|We, Who Suggest Ourselves
Author: Beacon515L PM
A prelude to a game that doesn't yet exist. A fanfic spanning over four categories yet having but a single universe. A totally pointless excuse to write at length about moogles. The wordiest fanfic you ever read. You be the judge.Rated: Fiction T - English - Drama/Tragedy - Chapters: 4 - Words: 17,938 - Reviews: 3 - Favs: 1 - Follows: 4 - Updated: 01-09-11 - Published: 09-29-10 - id: 6360742
|A+ A- Full 3/4 1/2 Expand Tighten|
We, That Suggest Ourselves
An FFT/A/2/XII/VS Fanfic
By Liam Greenough aka Beacon515L
I hereby denounce any claim to the intellectual property of Square Enix, being their games (FFT, FFTA, FFXII, FFXII:RW, FFTA2, Vagrant Story et al.), characters and settings. I do, however, assert my claim to the intellectual property of my original characters, my writing and my own treatment of their ideas. I also feel that such disclaimers on this site are somewhat redundant, being that the subject matter is implicitly derived from intellectual property not belonging to you, but I will put one here anyway so that there can be no confusion.
To the moderators, or anyone else who cares:
In my opinion, it is something of an oversight on the part of to lack a category for the Ivalice Alliance. I don't doubt the value of seperate categories - most people write to them anyways - nor do I lay blame. Trouble is, what I'm about to write isn't going to sit in any one of them neatly. The issue I have is that we have one world running through over seven games, which could mean I could pick any one of them to write about. Except I'm not writing about a game. I'm writing about that world, and to do that, I must approach the entire Alliance as a whole, for we must remember, there is no Ivalice without an Alliance.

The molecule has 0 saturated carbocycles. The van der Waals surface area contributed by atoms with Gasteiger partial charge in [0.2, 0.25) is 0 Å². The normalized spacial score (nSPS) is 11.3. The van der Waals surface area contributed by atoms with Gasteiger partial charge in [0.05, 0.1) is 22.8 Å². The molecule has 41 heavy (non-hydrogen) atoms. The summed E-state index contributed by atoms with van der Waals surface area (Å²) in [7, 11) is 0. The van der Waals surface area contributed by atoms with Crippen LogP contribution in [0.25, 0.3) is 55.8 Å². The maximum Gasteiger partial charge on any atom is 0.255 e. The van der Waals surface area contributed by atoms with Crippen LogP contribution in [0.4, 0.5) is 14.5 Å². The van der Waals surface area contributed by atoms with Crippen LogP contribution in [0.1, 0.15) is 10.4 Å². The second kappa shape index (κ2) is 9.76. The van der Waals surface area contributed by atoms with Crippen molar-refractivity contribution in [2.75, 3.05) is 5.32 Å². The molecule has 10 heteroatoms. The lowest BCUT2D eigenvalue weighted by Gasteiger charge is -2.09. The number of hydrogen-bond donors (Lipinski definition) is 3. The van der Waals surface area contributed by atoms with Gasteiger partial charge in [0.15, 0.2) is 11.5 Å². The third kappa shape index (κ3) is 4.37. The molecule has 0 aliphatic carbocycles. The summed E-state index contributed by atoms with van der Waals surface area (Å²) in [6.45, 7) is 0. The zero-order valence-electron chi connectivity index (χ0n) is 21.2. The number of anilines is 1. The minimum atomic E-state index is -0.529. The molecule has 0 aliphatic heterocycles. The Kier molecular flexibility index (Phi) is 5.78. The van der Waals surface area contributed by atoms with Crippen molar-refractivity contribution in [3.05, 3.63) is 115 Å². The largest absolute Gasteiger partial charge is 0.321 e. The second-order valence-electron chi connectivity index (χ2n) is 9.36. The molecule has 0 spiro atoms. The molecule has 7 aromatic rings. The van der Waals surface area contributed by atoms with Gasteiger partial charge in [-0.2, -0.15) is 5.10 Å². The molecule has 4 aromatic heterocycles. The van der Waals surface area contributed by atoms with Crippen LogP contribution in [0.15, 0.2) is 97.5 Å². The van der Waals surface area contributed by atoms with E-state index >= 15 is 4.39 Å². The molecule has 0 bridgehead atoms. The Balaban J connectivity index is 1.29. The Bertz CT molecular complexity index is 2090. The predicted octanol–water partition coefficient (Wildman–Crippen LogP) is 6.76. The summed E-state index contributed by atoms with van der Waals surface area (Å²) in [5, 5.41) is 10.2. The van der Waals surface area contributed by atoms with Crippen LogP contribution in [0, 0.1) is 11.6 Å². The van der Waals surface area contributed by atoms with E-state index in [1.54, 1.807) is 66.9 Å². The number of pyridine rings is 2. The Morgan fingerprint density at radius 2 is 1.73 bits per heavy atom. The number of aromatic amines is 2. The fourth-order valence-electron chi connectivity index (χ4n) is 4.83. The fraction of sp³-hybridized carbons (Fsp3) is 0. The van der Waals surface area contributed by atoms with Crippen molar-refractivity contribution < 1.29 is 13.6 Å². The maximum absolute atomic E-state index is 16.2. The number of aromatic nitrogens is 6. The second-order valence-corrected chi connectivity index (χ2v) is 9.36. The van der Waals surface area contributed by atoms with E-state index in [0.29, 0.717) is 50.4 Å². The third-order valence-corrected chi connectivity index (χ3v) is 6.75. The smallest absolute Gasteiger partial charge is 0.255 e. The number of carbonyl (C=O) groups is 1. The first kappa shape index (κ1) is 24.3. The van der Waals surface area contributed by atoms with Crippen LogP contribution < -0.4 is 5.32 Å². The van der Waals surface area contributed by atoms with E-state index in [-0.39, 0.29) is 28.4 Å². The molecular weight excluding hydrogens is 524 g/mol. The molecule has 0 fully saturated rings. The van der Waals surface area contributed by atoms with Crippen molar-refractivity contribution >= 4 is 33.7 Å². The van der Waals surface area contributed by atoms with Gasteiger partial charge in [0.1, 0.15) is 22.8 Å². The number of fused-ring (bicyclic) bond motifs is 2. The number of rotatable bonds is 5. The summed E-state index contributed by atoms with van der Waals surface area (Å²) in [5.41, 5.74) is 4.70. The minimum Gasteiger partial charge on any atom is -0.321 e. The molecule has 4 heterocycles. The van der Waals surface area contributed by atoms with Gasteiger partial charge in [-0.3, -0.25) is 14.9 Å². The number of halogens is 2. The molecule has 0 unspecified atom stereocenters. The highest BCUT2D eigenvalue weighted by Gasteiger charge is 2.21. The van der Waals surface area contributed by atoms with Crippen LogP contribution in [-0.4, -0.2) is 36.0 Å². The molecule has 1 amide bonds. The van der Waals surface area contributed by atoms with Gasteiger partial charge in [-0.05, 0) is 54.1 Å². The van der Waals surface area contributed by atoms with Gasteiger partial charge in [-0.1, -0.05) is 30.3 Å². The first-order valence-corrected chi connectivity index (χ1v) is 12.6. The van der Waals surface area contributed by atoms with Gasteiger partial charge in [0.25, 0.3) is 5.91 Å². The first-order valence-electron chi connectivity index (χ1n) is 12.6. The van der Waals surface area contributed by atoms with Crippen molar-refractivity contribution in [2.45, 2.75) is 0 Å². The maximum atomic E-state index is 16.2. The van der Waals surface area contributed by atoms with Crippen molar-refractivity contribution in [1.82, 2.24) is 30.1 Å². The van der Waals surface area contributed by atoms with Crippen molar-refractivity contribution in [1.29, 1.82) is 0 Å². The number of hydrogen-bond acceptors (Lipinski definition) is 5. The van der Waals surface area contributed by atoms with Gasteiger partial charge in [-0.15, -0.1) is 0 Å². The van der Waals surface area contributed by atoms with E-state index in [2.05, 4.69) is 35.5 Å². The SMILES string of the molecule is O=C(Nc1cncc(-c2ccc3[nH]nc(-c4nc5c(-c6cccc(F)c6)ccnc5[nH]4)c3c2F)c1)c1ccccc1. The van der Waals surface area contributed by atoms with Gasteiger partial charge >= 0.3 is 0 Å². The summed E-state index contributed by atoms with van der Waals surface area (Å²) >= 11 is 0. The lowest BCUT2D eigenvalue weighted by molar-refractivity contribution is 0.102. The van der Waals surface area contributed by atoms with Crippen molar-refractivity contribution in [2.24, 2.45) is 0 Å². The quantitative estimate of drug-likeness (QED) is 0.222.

This poses me a heirarchial quandary - I have a piece that that will, by its conclusion, have dealt with as many as four or more categories in the Games section, yet does not satisfactorily fit in any one of them. Having two categories is no more satisfactory than one, as neither sufficiently covers the scope of the fic, meaning whether or not I put it in the crossover section is of academic importance. Strictly speaking, the extent to which one could call this a crossover is limited anyway - it's about one world, one universe, all spread over several games.
So I've decided to compromise - as the major driving force behind the plot is based on concepts mostly from FFTA, I have decided to put it in there. Hopefully this will not offend anyone, but I am quite willing to recategorize if need be.
At this point, it is suggested that if you do not enjoy long, self-justifying, mostly pointless rants, you should skip to the first chapter (though as much of the fic tends towards rant, this is probably not much better an idea X3). What immediately follows is not actually a part of the fic itself and can be ignored if desired, it is merely here for reader interest.
To the reader who enjoys long, self-justifying, mostly pointless rants: